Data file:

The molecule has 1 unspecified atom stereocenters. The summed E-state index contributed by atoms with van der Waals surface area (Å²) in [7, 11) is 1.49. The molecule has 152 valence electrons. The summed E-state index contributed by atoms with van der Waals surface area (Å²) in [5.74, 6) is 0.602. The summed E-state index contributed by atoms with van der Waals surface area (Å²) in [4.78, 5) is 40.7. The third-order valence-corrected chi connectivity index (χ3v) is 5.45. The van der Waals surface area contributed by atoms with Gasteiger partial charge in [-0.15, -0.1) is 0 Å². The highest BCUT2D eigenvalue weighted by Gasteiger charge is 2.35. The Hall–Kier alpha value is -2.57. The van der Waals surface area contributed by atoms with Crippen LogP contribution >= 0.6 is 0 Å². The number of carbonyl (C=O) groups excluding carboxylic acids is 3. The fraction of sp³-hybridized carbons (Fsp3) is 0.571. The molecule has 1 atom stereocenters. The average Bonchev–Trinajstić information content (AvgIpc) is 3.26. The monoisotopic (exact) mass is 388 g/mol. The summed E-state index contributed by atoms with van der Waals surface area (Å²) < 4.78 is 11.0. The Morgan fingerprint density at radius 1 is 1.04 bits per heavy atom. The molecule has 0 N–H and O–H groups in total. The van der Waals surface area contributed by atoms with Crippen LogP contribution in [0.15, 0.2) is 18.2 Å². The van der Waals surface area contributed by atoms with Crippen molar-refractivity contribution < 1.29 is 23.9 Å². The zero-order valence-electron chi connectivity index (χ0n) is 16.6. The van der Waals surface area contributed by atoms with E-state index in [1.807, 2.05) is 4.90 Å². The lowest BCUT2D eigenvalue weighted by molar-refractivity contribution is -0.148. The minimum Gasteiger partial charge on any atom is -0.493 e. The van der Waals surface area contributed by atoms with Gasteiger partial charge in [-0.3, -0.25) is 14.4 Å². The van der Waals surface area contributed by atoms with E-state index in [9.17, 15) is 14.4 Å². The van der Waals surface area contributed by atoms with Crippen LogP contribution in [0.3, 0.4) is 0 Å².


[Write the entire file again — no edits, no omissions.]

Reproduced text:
The molecule has 1 unspecified atom stereocenters. The summed E-state index contributed by atoms with van der Waals surface area (Å²) in [7, 11) is 1.49. The molecule has 152 valence electrons. The summed E-state index contributed by atoms with van der Waals surface area (Å²) in [5.74, 6) is 0.602. The summed E-state index contributed by atoms with van der Waals surface area (Å²) in [4.78, 5) is 40.7. The third-order valence-corrected chi connectivity index (χ3v) is 5.45. The van der Waals surface area contributed by atoms with Gasteiger partial charge in [-0.15, -0.1) is 0 Å². The highest BCUT2D eigenvalue weighted by Gasteiger charge is 2.35. The Hall–Kier alpha value is -2.57. The van der Waals surface area contributed by atoms with Crippen LogP contribution >= 0.6 is 0 Å². The number of carbonyl (C=O) groups excluding carboxylic acids is 3. The fraction of sp³-hybridized carbons (Fsp3) is 0.571. The molecule has 1 atom stereocenters. The average Bonchev–Trinajstić information content (AvgIpc) is 3.26. The monoisotopic (exact) mass is 388 g/mol. The summed E-state index contributed by atoms with van der Waals surface area (Å²) < 4.78 is 11.0. The Morgan fingerprint density at radius 1 is 1.04 bits per heavy atom. The molecule has 0 N–H and O–H groups in total. The van der Waals surface area contributed by atoms with Crippen LogP contribution in [0.15, 0.2) is 18.2 Å². The van der Waals surface area contributed by atoms with Crippen molar-refractivity contribution < 1.29 is 23.9 Å². The zero-order valence-electron chi connectivity index (χ0n) is 16.6. The van der Waals surface area contributed by atoms with E-state index in [1.807, 2.05) is 4.90 Å². The lowest BCUT2D eigenvalue weighted by molar-refractivity contribution is -0.148. The minimum Gasteiger partial charge on any atom is -0.493 e. The van der Waals surface area contributed by atoms with Gasteiger partial charge in [-0.3, -0.25) is 14.4 Å². The van der Waals surface area contributed by atoms with E-state index in [9.17, 15) is 14.4 Å². The van der Waals surface area contributed by atoms with Crippen LogP contribution in [0.3, 0.4) is 0 Å².